What are the features of rear converters?

Rear converters are lens elements added at the rear of lenses, between lens and camera.
They are marked with a magnification factor larger than 1 : x1.5, x2, x2.5 etc

Image of two times magnifying rear converter

Two times magnifying rear converter

Their intended purpose is to increase the focal length of lenses by this factor, which is roughly equivalent to multiplying the magnification of a lens by this factor.

For now, lets assume we are dealing with a 2x converter. Other magnifications work accordingly.

As magnification is defined by image size divided by object size, there are two ways to double the magnification. This results in two types of rear converters:

  1. The field of view (FOV) is reduced by factor 2 and the image size stays the same
  2. The FOV stays the same, but the image increases by factor 2.

e.g.  a lens that supported 1/2″ (d=8mm) can support 2x8mm = 16mm = 1″ with the converter.

Type 1 is useful to obtain a smaller field of view with the same sensor.
Type 2 is useful if you want to change to a larger sensor, while keeping the FOV and the pixel count. Type 2 can be used as Type 1, by simply using it on the old sensor size.

The positive features are:

  • The focal length doubles (as intended)
  • Vignetting (dark corners) decreases
    This is because the max Chief Ray Angle (CRA) gets smaller, so the beam of light hits the sensor at a more vertical angle.
  • Type-1 converters reduce the distortion of the image.
    This is because a lens usually has a larger distortion at the rim of an image and a type 1 converter enlarges the (low distortion) center.

There are unwanted features, however:

  • The F-number doubles, which results in the image being 4 times (=M*M) darker.
    The F-Number is defined as ratio focal length, divided by entrance pupil diameter. The entrance pupil didn’t change, but the focal length doubled.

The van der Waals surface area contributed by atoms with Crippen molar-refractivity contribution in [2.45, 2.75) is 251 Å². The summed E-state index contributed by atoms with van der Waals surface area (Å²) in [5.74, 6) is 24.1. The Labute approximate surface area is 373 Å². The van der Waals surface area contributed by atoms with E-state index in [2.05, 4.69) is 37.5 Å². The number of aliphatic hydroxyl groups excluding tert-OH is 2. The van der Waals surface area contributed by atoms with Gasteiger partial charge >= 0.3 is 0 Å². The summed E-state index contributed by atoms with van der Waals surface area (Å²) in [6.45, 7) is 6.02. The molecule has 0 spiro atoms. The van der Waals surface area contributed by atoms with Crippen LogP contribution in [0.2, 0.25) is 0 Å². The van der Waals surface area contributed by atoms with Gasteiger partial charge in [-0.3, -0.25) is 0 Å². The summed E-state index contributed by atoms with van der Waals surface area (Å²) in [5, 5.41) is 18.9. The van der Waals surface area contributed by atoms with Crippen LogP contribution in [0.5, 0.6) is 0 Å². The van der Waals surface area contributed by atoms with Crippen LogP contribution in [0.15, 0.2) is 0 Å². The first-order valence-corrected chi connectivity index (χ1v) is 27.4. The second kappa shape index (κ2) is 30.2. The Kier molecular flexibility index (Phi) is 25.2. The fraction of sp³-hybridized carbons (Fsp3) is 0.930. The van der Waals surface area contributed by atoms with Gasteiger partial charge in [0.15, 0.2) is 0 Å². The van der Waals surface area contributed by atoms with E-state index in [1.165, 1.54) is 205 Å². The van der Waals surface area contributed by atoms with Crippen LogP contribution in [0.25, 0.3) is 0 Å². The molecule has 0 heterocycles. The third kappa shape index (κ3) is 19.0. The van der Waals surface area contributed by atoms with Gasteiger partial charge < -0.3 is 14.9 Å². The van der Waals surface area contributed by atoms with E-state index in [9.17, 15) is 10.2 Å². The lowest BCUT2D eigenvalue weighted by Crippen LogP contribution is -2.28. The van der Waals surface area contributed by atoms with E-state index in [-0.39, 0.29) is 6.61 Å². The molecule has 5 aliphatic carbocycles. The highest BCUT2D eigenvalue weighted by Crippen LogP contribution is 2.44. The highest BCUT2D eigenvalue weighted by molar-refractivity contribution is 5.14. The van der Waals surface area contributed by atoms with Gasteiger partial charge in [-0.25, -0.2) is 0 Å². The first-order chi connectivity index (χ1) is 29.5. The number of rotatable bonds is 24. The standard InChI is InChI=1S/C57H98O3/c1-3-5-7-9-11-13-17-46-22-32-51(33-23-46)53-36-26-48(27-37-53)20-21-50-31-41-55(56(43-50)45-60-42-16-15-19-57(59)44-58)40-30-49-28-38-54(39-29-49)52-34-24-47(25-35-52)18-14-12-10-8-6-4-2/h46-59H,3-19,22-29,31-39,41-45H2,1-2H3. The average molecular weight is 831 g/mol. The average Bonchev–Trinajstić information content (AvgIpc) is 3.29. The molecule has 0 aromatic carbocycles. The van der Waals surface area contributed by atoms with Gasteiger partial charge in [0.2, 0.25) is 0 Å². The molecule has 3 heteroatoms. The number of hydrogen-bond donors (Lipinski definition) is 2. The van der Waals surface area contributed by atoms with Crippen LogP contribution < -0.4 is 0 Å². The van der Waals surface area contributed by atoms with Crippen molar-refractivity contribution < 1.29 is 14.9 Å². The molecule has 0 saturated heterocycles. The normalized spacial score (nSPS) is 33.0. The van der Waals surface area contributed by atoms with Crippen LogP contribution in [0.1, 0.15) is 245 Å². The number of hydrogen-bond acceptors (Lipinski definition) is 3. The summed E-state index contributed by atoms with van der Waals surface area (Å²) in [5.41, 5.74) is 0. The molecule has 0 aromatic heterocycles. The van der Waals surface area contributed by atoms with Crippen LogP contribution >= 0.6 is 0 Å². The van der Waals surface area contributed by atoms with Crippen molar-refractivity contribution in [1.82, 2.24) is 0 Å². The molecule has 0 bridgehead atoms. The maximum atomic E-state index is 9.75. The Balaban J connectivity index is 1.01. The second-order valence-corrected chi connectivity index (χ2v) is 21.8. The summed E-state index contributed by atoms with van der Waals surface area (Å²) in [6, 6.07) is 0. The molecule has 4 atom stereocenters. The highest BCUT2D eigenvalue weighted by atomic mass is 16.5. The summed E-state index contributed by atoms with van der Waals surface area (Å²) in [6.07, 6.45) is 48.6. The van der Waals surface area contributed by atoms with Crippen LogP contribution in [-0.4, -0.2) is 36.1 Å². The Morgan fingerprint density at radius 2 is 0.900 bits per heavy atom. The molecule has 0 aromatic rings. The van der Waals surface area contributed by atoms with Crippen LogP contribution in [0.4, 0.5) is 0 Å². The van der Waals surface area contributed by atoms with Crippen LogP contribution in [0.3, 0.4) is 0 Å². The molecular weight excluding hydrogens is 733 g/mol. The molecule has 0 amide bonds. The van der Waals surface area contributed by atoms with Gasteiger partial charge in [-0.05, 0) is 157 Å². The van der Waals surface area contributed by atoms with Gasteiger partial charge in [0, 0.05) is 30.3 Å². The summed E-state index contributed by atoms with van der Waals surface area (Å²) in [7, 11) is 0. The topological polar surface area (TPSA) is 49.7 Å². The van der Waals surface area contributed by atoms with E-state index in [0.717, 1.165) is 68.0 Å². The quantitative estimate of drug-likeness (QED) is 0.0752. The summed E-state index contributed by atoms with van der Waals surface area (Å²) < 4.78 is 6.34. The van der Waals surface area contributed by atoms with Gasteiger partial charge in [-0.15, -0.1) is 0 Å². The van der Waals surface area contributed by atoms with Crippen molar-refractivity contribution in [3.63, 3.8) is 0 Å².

• Resolution is reduced by factor M*M = 4, so a 5 Mega lens turns into the equivalent of a 1.3 Mega lens on the same sensor.
    This is because the Rayleigh criterion, that tells us that the diameter of the smallest spot a diffraction limited lens can generate is D=2*1.22*wavelength*F#. Because the F# doubles, the diameter doubles, and therefore the resolution is reduced by factor two both horizontally and vertically.

Unexpected features are possible too:

  • Vignetting might increase on certain sensors.
    Sensors like the 1.3Mega and the 2 Mega of E2V have shifted microlenses and expect CRAs of 12 degrees in the corner. As the converter descreases the CRA, the CRA might become too small and cause  vignetting.
  • For type 1 of the converter the resulting image has a magnification that is only approximately and not exactly factor 2
    Because the  converter enlarges only the center of the lens (where there is less distortion), the resulting image has less distortion, and a different magnification.

There seem to be more negatives than positives when it comes to using rear converters.
In terms of resolution, we could get the same effect simply through software.

However, type 1 allows an instant smaller field of view without software modifications.
Type 2 of the converter allows the use of larger sensors. Therefore a lens designed for 1/2″ and 1.3 Mega resolution works quite well on a 1″ sensor at 1.3 Megapixels (but not on a 4 Mega 1″ 😉 )

Both types do not need a change in working distance when the converter is mounted.

Many 35mm Lenses work from an MOD  (“minimum object distance”) of 500mm, for example. 75mm lenses often only work from 1.5m MOD. A converter allows you to keep the short working distance, where distance rings would otherwise be needed to increase the distance between  a genuine 75mm lens and the sensor to allow a shorter working distance.

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